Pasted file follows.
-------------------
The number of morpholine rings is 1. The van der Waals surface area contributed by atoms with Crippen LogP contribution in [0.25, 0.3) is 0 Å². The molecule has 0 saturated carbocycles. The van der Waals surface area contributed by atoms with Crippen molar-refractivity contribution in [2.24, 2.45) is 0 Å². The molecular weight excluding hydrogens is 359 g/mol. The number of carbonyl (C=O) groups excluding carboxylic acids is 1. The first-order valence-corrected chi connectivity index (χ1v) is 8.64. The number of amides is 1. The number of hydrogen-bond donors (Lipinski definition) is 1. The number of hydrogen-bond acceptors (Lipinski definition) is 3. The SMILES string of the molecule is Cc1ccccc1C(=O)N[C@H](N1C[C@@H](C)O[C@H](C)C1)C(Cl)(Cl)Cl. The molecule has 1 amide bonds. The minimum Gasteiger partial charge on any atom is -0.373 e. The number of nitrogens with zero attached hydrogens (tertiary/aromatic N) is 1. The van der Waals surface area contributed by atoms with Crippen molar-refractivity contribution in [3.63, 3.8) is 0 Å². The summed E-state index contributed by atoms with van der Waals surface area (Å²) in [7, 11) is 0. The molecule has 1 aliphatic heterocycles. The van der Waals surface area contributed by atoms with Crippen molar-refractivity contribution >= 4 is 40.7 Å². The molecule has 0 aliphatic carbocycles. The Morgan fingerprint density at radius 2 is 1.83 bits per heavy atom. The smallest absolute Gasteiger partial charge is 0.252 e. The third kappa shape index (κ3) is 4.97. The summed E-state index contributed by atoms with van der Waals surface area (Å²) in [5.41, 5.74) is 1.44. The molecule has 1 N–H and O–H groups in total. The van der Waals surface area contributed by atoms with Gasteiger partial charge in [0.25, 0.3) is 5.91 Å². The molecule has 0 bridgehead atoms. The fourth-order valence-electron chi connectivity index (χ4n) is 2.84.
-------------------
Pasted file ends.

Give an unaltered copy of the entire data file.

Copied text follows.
The number of morpholine rings is 1. The van der Waals surface area contributed by atoms with Crippen LogP contribution in [0.25, 0.3) is 0 Å². The molecule has 0 saturated carbocycles. The van der Waals surface area contributed by atoms with Crippen molar-refractivity contribution in [2.24, 2.45) is 0 Å². The molecular weight excluding hydrogens is 359 g/mol. The number of carbonyl (C=O) groups excluding carboxylic acids is 1. The first-order valence-corrected chi connectivity index (χ1v) is 8.64. The number of amides is 1. The number of hydrogen-bond donors (Lipinski definition) is 1. The number of hydrogen-bond acceptors (Lipinski definition) is 3. The SMILES string of the molecule is Cc1ccccc1C(=O)N[C@H](N1C[C@@H](C)O[C@H](C)C1)C(Cl)(Cl)Cl. The molecule has 1 amide bonds. The minimum Gasteiger partial charge on any atom is -0.373 e. The number of nitrogens with zero attached hydrogens (tertiary/aromatic N) is 1. The van der Waals surface area contributed by atoms with Crippen molar-refractivity contribution in [3.63, 3.8) is 0 Å². The summed E-state index contributed by atoms with van der Waals surface area (Å²) in [7, 11) is 0. The molecule has 1 aliphatic heterocycles. The van der Waals surface area contributed by atoms with Crippen molar-refractivity contribution >= 4 is 40.7 Å². The molecule has 0 aliphatic carbocycles. The Morgan fingerprint density at radius 2 is 1.83 bits per heavy atom. The smallest absolute Gasteiger partial charge is 0.252 e. The third kappa shape index (κ3) is 4.97. The summed E-state index contributed by atoms with van der Waals surface area (Å²) in [5.41, 5.74) is 1.44. The molecule has 1 N–H and O–H groups in total. The van der Waals surface area contributed by atoms with Gasteiger partial charge in [0.25, 0.3) is 5.91 Å². The molecule has 0 bridgehead atoms. The fourth-order valence-electron chi connectivity index (χ4n) is 2.84.